Thousands In UK Can’t Access Legal MMJ

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Medicinal cannabis users turn to illicit markets over expensive prescriptions – and fear they face arrest
Use of the Class B drug for health purposes was legalised in 2018, but thousands of people are struggling to access it.

Medicinal cannabis users are turning to illicit markets because of expensive prescriptions – with some living in fear of criminal action from the police.

Use of the Class B drug for health purposes was legalised in 2018, but thousands of people are struggling to access it.

An ID card has been launched that allows medicinal cannabis users to prove to police that they are allowed to carry the substance.

Estimates suggest that Cancard has prevented 1,400 people from being criminalised since it was rolled out one year ago.

Applicants need to provide a summary of care record from a GP that details their health condition, and a strict validation process is also in place.

Andrew Symes relies on medicinal cannabis to help manage a neurological health condition – and spent years living in fear after being arrested for possessing the drug on a number of occasions.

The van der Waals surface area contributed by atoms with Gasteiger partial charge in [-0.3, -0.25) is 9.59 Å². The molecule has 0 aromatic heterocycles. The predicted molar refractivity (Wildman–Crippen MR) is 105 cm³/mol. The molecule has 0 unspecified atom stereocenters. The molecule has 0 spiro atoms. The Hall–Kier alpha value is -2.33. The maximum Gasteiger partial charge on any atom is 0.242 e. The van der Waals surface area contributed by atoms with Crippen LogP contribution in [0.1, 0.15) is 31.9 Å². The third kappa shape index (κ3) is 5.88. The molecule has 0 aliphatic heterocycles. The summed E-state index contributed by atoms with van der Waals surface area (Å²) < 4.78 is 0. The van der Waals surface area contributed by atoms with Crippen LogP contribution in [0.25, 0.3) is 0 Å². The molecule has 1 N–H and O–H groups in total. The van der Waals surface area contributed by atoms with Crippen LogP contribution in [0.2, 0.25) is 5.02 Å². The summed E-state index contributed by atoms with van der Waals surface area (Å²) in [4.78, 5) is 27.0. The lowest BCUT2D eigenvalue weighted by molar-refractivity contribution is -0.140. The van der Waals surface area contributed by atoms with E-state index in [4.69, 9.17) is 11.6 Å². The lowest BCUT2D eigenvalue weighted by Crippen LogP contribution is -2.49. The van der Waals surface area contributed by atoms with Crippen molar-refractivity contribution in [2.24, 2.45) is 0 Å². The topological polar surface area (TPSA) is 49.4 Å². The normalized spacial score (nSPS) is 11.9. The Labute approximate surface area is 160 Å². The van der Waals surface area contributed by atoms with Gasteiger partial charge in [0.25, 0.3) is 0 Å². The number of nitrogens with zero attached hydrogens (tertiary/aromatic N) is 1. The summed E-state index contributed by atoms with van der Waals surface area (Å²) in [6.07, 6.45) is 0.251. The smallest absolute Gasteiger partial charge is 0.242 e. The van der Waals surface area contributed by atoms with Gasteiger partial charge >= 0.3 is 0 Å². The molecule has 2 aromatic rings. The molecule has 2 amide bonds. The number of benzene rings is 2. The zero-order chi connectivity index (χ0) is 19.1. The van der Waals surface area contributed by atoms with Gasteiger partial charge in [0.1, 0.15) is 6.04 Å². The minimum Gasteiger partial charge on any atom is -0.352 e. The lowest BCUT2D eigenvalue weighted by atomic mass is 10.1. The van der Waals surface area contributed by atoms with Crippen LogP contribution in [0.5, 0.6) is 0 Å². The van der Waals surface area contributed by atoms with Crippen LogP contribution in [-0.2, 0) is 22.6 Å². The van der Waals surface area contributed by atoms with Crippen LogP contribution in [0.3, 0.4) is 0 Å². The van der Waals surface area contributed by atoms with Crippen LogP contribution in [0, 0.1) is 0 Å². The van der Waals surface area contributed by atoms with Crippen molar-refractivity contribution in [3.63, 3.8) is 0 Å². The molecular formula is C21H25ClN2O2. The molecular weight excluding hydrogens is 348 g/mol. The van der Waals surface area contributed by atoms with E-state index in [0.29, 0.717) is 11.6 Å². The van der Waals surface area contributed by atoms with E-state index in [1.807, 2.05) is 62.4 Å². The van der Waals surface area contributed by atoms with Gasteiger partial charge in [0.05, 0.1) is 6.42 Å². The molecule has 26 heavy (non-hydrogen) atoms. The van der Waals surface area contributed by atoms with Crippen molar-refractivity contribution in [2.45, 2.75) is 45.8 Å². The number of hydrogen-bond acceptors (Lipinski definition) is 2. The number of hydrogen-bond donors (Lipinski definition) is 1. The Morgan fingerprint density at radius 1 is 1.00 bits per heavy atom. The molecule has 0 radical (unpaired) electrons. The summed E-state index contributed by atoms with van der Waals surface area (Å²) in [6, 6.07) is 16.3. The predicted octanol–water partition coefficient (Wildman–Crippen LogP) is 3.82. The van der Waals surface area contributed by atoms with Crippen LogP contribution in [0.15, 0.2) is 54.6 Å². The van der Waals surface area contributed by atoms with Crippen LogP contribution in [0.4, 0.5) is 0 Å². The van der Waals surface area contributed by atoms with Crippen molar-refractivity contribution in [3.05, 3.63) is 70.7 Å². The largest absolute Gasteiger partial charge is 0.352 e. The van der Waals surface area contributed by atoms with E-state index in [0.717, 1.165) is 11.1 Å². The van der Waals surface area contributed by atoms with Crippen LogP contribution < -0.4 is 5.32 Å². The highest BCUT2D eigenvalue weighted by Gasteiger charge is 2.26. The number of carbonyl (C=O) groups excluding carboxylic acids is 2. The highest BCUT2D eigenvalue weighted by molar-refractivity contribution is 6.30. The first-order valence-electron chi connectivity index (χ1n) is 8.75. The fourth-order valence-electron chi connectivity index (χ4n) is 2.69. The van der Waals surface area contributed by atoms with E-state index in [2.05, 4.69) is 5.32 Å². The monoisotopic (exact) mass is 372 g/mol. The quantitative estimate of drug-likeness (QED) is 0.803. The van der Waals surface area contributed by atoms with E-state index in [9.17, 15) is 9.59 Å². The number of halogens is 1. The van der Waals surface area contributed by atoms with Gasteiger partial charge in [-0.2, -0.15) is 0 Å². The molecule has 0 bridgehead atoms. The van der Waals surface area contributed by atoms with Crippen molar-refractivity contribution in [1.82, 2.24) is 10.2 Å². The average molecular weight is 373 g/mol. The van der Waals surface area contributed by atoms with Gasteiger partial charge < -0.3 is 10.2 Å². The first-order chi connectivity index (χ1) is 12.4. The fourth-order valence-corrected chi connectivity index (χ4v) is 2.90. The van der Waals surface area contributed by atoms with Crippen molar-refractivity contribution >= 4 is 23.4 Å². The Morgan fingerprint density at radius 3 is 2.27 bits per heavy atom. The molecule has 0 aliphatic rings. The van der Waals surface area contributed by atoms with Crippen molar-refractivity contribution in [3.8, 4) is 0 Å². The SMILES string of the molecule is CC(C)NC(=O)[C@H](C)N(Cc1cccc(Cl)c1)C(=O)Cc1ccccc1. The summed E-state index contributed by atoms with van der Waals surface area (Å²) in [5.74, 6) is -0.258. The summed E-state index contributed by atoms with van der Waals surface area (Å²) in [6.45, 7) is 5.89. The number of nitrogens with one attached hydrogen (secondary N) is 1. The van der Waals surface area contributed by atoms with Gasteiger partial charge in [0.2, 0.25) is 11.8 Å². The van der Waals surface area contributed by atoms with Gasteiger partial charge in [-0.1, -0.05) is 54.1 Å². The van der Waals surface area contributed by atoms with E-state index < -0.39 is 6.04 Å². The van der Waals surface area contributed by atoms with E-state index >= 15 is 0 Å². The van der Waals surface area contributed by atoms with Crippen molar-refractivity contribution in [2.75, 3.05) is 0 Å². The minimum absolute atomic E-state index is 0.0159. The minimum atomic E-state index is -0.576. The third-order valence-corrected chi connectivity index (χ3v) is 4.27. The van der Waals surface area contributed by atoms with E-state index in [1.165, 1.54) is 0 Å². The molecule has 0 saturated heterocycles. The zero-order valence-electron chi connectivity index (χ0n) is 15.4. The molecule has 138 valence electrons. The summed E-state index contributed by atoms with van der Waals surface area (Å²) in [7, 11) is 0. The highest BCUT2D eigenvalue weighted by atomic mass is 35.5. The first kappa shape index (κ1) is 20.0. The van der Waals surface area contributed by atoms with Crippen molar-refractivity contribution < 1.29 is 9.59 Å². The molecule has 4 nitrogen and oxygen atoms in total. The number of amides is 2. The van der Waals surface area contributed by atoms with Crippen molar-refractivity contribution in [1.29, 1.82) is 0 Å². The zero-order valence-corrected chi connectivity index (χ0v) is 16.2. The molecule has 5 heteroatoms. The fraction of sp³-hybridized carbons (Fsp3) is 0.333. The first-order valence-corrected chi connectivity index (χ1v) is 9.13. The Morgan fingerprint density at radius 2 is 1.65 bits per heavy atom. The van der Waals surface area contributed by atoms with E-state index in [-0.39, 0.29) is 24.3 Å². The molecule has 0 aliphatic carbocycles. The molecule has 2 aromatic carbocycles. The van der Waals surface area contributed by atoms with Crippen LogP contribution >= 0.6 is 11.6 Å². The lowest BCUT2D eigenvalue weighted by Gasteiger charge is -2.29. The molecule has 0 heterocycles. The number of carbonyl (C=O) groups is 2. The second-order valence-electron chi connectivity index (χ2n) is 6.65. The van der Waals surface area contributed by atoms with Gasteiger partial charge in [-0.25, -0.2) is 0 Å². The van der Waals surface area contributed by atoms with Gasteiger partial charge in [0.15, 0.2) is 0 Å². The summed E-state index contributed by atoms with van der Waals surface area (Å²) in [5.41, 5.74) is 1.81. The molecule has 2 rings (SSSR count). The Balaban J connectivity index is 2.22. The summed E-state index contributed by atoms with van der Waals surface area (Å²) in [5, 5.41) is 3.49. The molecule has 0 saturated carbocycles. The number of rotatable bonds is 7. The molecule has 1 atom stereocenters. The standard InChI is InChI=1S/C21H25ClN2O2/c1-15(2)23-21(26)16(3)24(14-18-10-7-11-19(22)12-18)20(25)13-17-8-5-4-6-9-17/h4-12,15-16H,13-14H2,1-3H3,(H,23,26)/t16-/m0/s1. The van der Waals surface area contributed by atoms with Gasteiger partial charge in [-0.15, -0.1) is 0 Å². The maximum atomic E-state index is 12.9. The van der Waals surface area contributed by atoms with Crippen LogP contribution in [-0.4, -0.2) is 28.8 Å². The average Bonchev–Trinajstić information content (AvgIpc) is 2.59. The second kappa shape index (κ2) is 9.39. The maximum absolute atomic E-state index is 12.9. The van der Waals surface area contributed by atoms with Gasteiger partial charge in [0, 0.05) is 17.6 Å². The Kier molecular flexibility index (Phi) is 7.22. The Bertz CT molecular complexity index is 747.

Although Cancard has helped his legal standing, the high price of prescriptions from private healthcare providers remains a worry.

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“I’m still having to get my medication through the route that I don’t want to be going through,” he told Sky News.

Describing the impact that medicinal cannabis has had on his condition, he added: “Without it sounding too drastic, I don’t think I would be here if I didn’t have that tool in my box to be able to use.”

Cancard’s founder Carly Barton said she is “running an organisation that I wish didn’t have to exist”.

She told Sky News: “I really want there to be better access to medicinal cannabis at a good price with really good quality for patients in the UK.

“At the moment, that isn’t going to happen easily.”

Jason Harwin, the national police lead for drugs and a deputy chief constable at Lincolnshire Police, said officers “don’t want to be criminalising people we shouldn’t be criminalising”.

He added: “Yes, we need to enforce the law around the possession of cannabis because it is illegal.

“But we ultimately want to make sure individuals can access medicinal cannabis where there clearly is a health need.”